On this Day in Music History: July 6, 1964

On this Day in Music History: July 6, 1964

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Brought to you by Blackfire Research….On this day in 1964, the film “A Hard Day’s Night” starring Ringo Starr, George Harrison, Paul McCartney, and John Lennon of The Beatles premiered at The Pavilion Theatre in London. The film was produced and released during the height of “Beatlemania” and was made in the style of a “mockumentary,” which followed the band as they headed to London from their hometown of Liverpool to play a show, dodging screaming hordes of fans along the way. The film was nominated for two Academy Awards – one for Best Screenplay and one for Best Score (Adaptation) – and earned an estimated $11 million worldwide. “A Hard Day’s Night” is cited as one of the most influential musical films of all time, serving as inspiration for the American television program “The Monkees.” It also catapulted the popularity of British spy-comedies of the late 1960’s, and is often viewed as a precursor to the modern music video.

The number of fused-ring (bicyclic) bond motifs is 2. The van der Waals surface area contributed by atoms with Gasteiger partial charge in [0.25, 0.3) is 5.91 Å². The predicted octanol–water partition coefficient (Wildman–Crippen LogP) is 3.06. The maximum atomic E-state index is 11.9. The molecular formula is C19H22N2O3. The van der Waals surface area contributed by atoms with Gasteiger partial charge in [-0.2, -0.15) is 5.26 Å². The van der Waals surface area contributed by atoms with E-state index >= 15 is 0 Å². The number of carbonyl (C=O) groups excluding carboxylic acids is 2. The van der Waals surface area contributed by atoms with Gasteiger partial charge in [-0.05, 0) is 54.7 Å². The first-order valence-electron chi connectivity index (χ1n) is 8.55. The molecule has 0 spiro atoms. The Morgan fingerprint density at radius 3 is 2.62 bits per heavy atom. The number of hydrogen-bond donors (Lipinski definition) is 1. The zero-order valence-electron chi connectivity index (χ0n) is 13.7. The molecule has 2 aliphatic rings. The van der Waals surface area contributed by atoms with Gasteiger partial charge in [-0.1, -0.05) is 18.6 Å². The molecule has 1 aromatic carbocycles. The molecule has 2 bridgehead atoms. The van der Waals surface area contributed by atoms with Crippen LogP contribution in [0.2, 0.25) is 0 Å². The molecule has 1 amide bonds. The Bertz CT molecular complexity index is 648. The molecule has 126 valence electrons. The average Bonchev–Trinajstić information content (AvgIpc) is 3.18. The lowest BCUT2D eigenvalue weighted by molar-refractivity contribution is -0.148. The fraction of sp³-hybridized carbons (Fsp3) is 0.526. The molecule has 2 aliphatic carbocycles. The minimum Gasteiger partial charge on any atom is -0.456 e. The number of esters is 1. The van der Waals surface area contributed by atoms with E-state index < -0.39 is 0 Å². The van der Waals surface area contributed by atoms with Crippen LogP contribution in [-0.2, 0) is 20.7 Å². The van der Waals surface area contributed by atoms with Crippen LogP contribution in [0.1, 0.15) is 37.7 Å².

On this Day in Music History: December 8, 1980

On this Day in Music History: December 8, 1980

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36 years ago today, Mark David Chapman shot John Lennon outside his residence, The Dakota, in New York City. Earlier that day, Lennon had signed an album for Chapman, who had been waiting outside Lennon’s home. After the attack, Chapman remained at the scene reading J.D. Salinger’s best-selling novel, The Catcher in the Rye. Lennon was pronounced dead on arrival at Roosevelt Hospital at 11:15pm. Chapman pleaded guilty to the killing in court and remains in prison to this day.

https://www.youtube.com/watch?v=DVg2EJvvlF8